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People’s Republics: Summating the Donbass Socio-Political and Economic Experience

Small Logo By: Eduard Popov – translated by Jafe Arnold


The Center for Syncretic Studies is honored to present our Russian colleague, Dr. Eduard Popov’s recent article featured in the journal Post-Soviet States: 25 Years of Independent Development published under the editorship of the famous expert on the South Caucasus and Doctor of Historical Sciences, Alexander Krylov (Moscow) from the Institute of World Economy and International Relations of the Russian Academy of Sciences. We thank Dr. Krylov for generously allowing us the opportunity to translate and publish this article by Popov, supplemented and updated specifically for the Center for Syncretic Studies and Fort Russ. This article is based on the findings of expert and sociological surveys conducted by the author in the Donetsk and Lugansk People’s Republics in 2015-2016 mainly among the military, political, and business elites of both republics, as well as among trade union members.



Russian Spring: The Socio-Political Dynamics of the Donbass Independence Movement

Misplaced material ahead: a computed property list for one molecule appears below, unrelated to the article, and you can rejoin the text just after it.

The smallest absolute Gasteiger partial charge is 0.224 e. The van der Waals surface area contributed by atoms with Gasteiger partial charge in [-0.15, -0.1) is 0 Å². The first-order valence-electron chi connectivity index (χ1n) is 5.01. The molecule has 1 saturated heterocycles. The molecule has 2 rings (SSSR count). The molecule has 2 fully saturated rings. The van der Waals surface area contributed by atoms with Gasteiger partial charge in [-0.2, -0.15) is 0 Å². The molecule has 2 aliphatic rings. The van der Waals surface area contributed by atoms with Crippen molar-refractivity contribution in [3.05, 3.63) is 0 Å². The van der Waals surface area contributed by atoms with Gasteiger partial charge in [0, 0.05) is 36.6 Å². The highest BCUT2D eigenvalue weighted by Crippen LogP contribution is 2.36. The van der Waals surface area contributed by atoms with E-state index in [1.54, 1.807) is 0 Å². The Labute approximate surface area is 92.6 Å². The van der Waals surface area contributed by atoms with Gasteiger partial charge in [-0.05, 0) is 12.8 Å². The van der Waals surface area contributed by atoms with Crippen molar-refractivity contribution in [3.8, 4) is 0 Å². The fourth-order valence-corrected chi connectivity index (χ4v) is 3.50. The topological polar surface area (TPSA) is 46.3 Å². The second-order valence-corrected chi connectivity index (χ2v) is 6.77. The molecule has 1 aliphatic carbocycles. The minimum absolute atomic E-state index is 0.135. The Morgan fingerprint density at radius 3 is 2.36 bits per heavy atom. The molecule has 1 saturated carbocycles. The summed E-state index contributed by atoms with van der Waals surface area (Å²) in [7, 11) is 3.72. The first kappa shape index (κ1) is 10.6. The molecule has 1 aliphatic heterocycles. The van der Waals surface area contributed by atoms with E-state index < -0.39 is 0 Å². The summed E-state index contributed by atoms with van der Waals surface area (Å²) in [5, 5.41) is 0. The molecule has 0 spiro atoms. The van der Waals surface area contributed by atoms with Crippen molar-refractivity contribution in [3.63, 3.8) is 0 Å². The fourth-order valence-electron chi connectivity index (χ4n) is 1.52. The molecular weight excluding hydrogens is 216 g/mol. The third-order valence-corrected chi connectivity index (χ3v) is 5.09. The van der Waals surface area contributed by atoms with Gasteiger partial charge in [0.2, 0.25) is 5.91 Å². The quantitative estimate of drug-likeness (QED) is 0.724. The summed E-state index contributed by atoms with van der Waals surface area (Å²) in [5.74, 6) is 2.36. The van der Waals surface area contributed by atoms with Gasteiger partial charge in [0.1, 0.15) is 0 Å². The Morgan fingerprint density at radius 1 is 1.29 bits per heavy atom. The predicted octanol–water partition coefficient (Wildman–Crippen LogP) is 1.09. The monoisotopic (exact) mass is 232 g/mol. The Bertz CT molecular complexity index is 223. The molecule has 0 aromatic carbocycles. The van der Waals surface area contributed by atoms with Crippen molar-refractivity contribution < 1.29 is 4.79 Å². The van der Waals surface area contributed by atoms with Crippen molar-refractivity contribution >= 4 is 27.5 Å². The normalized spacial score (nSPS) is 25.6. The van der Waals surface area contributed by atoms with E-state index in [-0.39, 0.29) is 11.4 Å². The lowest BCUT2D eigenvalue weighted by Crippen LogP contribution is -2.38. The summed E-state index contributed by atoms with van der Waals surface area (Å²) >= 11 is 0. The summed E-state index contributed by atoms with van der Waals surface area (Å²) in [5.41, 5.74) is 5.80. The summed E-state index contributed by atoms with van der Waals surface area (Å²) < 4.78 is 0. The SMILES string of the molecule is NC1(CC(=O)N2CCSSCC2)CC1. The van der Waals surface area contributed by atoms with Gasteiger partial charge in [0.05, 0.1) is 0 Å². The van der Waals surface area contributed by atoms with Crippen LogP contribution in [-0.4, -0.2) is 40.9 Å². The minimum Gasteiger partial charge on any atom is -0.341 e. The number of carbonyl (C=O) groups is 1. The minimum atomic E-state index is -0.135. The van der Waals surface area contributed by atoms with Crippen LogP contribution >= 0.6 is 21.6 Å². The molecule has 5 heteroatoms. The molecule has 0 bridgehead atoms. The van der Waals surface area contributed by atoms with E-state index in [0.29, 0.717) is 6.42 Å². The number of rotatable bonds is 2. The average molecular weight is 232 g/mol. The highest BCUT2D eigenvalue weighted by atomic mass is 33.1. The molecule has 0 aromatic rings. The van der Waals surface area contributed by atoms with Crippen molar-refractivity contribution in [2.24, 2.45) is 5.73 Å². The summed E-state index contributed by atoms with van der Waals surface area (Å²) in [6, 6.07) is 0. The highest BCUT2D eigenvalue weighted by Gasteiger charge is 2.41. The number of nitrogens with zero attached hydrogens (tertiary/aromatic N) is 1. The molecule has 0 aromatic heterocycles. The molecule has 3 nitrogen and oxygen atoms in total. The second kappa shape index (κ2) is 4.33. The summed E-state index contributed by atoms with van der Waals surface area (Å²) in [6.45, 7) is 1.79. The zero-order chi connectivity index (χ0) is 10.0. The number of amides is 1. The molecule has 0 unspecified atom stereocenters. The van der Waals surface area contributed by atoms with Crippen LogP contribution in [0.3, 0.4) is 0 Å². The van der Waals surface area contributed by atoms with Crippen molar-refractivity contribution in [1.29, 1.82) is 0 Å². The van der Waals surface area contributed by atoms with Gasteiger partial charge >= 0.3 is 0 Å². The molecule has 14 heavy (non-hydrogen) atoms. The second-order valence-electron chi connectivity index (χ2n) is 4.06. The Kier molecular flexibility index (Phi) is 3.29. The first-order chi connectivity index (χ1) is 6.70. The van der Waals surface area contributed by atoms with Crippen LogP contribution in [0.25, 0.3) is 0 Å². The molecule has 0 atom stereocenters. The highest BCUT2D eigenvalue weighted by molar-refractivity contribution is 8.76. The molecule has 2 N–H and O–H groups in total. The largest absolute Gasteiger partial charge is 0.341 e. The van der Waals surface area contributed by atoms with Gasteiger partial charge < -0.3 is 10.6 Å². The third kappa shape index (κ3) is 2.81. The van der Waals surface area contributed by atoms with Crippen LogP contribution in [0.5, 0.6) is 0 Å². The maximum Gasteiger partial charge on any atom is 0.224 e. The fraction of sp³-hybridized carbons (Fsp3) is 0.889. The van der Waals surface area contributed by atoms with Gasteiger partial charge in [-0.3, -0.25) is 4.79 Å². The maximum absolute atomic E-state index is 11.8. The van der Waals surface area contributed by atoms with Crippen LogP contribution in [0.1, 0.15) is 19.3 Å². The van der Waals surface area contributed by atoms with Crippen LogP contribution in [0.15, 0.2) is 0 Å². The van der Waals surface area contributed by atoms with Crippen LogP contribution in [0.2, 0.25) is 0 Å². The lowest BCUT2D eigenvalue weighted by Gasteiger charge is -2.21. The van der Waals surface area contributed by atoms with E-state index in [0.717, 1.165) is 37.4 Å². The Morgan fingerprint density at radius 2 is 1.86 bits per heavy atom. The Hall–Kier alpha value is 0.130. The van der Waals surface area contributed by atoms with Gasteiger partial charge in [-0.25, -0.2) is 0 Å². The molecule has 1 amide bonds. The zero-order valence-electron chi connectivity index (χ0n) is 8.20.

old-english-calligraphy-alphabet-the rise of the protest movement in Donbass (and other regions of historical Novorossiya) which resulted in the proclamation of the People’s Republics, was a reaction to the coup d’etat in Kiev and aggressive Russophobic policies. It is no accident that the first legislative step of the new Ukrainian authorities was abolishing the language law, ratified in 2003 by the Verkhovna Rada in line with the European Charter for Regional or Minority Languages, which effectively pushed the Russian language out of the educational and cultural-information space of Ukraine. However, the popular movement in Donbass at the end of winter and spring 2014 also had deeper motives. The proclamation of the people’s republics of Donbass was a logical reaction to the dismantling of Ukrainian statehood as it had been formed in the framework of the Ukrainian Soviet Socialist Republic. The new Ukrainian authorities violated the tacit social contract of loyalty to the existing state in exchange for a guaranteed minimum of cultural-linguistic rights for the regions of the “South-East” (historical Novorossiya). Continue reading